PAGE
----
At the Aspen Ideas Festival, I got up to a mic to ask Eric Schmidt a question. No, it wasn’t, “what would Google do?” I wanted his reaction to a notion I’ve talked about here that has crystallized since I wrote the book: that we are going through something more than a financial crisis and more profound and permanent than a recession. We are shifting from the industrial era – and the age of mass production, distribution, marketing, and media – to what follows, a society built on knowledge and abundance. We are seeing the collapse of the auto, banking, and newspaper industries and large swaths of the the rest of media, retail, real estate, and others to follow. We’re not going to go back; the change is bigger and more fundamental than that. “Did I go too far?” I asked.
“Yes,” Schmidt said. “But you’re good at that.” He had been asked earlier how he felt about people constantly asking what Google could and would do about this problem or that. At that moment, he pointed to me and said that What Would Google Do? did that; it took the Google model and extended it. If Google is a metaphor for thinking differently, I am happy to be it,” he said and then demurred, “Google is a simple company.”
Then Schmidt reacted to my question and this is what’s fascinating to me: He said he wished I were right. He said that too much of our resource, people, government help and attention, measurement go to the legacy players, the big, old companies. He wishes that weren’t the case. He wants that change but fears we will return to old reflex. Innovation, he said, happens at small start-ups but they don’t get the resource and attention.
I asked whether Google could be Google only because it was new. He said it was because it worked in the open internet.
He told about being an engineer before Google and seeing whole businesses start because of a regulatory porthole in telecom called the T-1, the 1.5 meg line that wasn’t regulated like the rest of communication. If that ceiling hadn’t been there, he argued, our development of digital would have sped ahead by five years.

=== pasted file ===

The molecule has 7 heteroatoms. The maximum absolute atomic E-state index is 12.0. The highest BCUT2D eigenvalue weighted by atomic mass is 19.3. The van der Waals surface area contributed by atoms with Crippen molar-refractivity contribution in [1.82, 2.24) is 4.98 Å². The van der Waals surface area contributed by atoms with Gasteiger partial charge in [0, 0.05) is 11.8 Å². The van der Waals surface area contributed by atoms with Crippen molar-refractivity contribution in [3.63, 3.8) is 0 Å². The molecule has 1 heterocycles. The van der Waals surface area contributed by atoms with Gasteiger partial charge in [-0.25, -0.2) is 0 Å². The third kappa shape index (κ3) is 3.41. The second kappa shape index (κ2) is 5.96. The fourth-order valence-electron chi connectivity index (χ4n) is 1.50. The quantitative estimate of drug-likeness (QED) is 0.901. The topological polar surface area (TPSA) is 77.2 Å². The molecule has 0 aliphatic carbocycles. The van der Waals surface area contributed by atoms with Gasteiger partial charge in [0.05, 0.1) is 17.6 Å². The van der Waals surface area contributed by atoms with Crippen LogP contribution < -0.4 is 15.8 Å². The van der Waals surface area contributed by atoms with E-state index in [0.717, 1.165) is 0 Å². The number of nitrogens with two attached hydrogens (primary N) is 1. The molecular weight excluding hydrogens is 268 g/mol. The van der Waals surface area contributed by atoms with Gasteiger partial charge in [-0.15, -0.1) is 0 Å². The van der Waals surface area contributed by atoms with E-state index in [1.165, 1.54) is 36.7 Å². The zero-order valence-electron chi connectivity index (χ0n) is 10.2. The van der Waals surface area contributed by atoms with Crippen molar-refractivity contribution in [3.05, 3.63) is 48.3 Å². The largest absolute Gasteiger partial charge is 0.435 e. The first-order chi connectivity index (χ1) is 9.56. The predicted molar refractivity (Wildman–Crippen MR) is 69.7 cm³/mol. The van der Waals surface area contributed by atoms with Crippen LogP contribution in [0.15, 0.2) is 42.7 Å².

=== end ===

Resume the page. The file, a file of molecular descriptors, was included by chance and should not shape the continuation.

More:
So I’m thinking about that: My view of the coming world order may be more a manifesto than a prediction. Hmmmm.
Here are some of my tweets and notes from Schmidt’s Q&A:
* Asked how he reacted on THAT day in September, Schmidt says, “I was scared.” Google took its cash out of banks to sovereign nations’ currencies
* He says he still doesn’t understand how we got into the financial mess: “the failure of information that got us to this point.”
* On recovery: “We’re on schedule. Because the people who got us into this told us that.”
* He reminds US that Google was not part of finance. “Had we been doing it we might have been measuring where all the money was.”
* “We already had our bubble… We had a great time. Next time, I’m going to sell at the peak.” He’s doing great stand-up.
* Asked whether we can innovate out of a recession, Schmidt said “recessions end on their own & politicians love to take credit.”
* Schmidt says the ups and downs will be amplified because there is more information.
* “You do not want the government to own your company… In many cases, they will turn out to be jobs programs.”
* He says simply that he hopes people will more likely say this (house inflation, Iceland’s economy) just “doesn’t make sense”
* Q: You guys are everywhere. Schmidt: “That is our goal.”
* “I learned awhile ago that the right way to run human systems is transparency.” Problems came from information hiding.
* Brian Lehrer asks schmidt where Google is so bit it needs to be regulated as a public utility. A: “no”
* I don’t know how to solve newspapers generic problem. He says they are working on products in this arena. (No more details.)
* “The internet is a great friend to small businesses.” He says Google does not favor big businesses and big businesses don’t like that. [I say: See news.]
* Asked abot Froogle, he says, “Why did you remind me.” Why didn’t it work? “It didin’t work because it just didn’t work. We celebrate our failure in the company because we want people to take risks.” [Me: There's the beta corporation.]
* “We love advertising.” 97 percent of Google’s revenue is advertising. “No, we love advertising revenue.” He said his board is looking for more legs to the stool and Schmidt says they do have other streams coming.